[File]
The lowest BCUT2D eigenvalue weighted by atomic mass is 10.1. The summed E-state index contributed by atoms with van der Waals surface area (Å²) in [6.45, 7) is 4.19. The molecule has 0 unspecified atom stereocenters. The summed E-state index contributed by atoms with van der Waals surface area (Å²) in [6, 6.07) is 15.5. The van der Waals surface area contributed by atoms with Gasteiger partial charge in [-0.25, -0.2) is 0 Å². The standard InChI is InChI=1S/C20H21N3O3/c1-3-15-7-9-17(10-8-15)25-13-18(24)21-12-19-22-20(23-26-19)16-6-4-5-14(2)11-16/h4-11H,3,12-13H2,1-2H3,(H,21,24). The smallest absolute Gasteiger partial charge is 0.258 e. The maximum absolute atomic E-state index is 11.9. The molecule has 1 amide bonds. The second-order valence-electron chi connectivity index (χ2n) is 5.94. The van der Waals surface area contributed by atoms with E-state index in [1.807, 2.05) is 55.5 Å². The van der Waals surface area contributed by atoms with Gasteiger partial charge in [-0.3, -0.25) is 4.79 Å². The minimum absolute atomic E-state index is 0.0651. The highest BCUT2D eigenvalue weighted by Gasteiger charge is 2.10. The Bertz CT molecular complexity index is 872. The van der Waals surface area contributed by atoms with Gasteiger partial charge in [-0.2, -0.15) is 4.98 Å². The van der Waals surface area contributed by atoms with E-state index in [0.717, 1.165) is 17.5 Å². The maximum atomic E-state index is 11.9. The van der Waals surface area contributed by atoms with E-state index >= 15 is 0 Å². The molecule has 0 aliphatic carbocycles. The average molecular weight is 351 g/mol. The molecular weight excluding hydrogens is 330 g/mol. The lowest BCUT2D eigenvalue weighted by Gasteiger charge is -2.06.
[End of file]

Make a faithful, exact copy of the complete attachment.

The lowest BCUT2D eigenvalue weighted by atomic mass is 10.1. The summed E-state index contributed by atoms with van der Waals surface area (Å²) in [6.45, 7) is 4.19. The molecule has 0 unspecified atom stereocenters. The summed E-state index contributed by atoms with van der Waals surface area (Å²) in [6, 6.07) is 15.5. The van der Waals surface area contributed by atoms with Gasteiger partial charge in [-0.25, -0.2) is 0 Å². The standard InChI is InChI=1S/C20H21N3O3/c1-3-15-7-9-17(10-8-15)25-13-18(24)21-12-19-22-20(23-26-19)16-6-4-5-14(2)11-16/h4-11H,3,12-13H2,1-2H3,(H,21,24). The smallest absolute Gasteiger partial charge is 0.258 e. The maximum absolute atomic E-state index is 11.9. The molecule has 1 amide bonds. The second-order valence-electron chi connectivity index (χ2n) is 5.94. The van der Waals surface area contributed by atoms with E-state index in [1.807, 2.05) is 55.5 Å². The van der Waals surface area contributed by atoms with Gasteiger partial charge in [-0.3, -0.25) is 4.79 Å². The minimum absolute atomic E-state index is 0.0651. The highest BCUT2D eigenvalue weighted by Gasteiger charge is 2.10. The Bertz CT molecular complexity index is 872. The van der Waals surface area contributed by atoms with Gasteiger partial charge in [-0.2, -0.15) is 4.98 Å². The van der Waals surface area contributed by atoms with E-state index in [0.717, 1.165) is 17.5 Å². The maximum atomic E-state index is 11.9. The van der Waals surface area contributed by atoms with E-state index >= 15 is 0 Å². The molecule has 0 aliphatic carbocycles. The average molecular weight is 351 g/mol. The molecular weight excluding hydrogens is 330 g/mol. The lowest BCUT2D eigenvalue weighted by Gasteiger charge is -2.06.